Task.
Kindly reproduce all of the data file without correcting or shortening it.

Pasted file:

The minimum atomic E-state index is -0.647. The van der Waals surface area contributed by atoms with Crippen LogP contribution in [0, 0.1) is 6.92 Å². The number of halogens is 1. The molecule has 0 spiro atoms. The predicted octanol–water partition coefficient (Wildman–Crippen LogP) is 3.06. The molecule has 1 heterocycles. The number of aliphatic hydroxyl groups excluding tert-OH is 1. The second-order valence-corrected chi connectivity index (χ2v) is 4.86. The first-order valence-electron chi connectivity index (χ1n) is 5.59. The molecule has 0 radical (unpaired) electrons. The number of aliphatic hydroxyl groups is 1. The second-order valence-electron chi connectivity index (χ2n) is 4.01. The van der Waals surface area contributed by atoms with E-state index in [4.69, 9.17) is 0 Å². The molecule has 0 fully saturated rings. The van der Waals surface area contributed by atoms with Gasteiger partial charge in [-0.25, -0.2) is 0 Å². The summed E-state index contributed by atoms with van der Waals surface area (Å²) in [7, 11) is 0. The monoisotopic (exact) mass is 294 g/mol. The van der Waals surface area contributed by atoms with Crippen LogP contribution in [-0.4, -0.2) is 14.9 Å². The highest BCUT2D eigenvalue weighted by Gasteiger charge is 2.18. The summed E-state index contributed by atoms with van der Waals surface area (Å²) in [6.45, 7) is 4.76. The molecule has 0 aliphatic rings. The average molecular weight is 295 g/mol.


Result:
The minimum atomic E-state index is -0.647. The van der Waals surface area contributed by atoms with Crippen LogP contribution in [0, 0.1) is 6.92 Å². The number of halogens is 1. The molecule has 0 spiro atoms. The predicted octanol–water partition coefficient (Wildman–Crippen LogP) is 3.06. The molecule has 1 heterocycles. The number of aliphatic hydroxyl groups excluding tert-OH is 1. The second-order valence-corrected chi connectivity index (χ2v) is 4.86. The first-order valence-electron chi connectivity index (χ1n) is 5.59. The molecule has 0 radical (unpaired) electrons. The number of aliphatic hydroxyl groups is 1. The second-order valence-electron chi connectivity index (χ2n) is 4.01. The van der Waals surface area contributed by atoms with E-state index in [4.69, 9.17) is 0 Å². The molecule has 0 fully saturated rings. The van der Waals surface area contributed by atoms with Gasteiger partial charge in [-0.25, -0.2) is 0 Å². The summed E-state index contributed by atoms with van der Waals surface area (Å²) in [7, 11) is 0. The monoisotopic (exact) mass is 294 g/mol. The van der Waals surface area contributed by atoms with Crippen LogP contribution in [-0.4, -0.2) is 14.9 Å². The highest BCUT2D eigenvalue weighted by Gasteiger charge is 2.18. The summed E-state index contributed by atoms with van der Waals surface area (Å²) in [6.45, 7) is 4.76. The molecule has 0 aliphatic rings. The average molecular weight is 295 g/mol.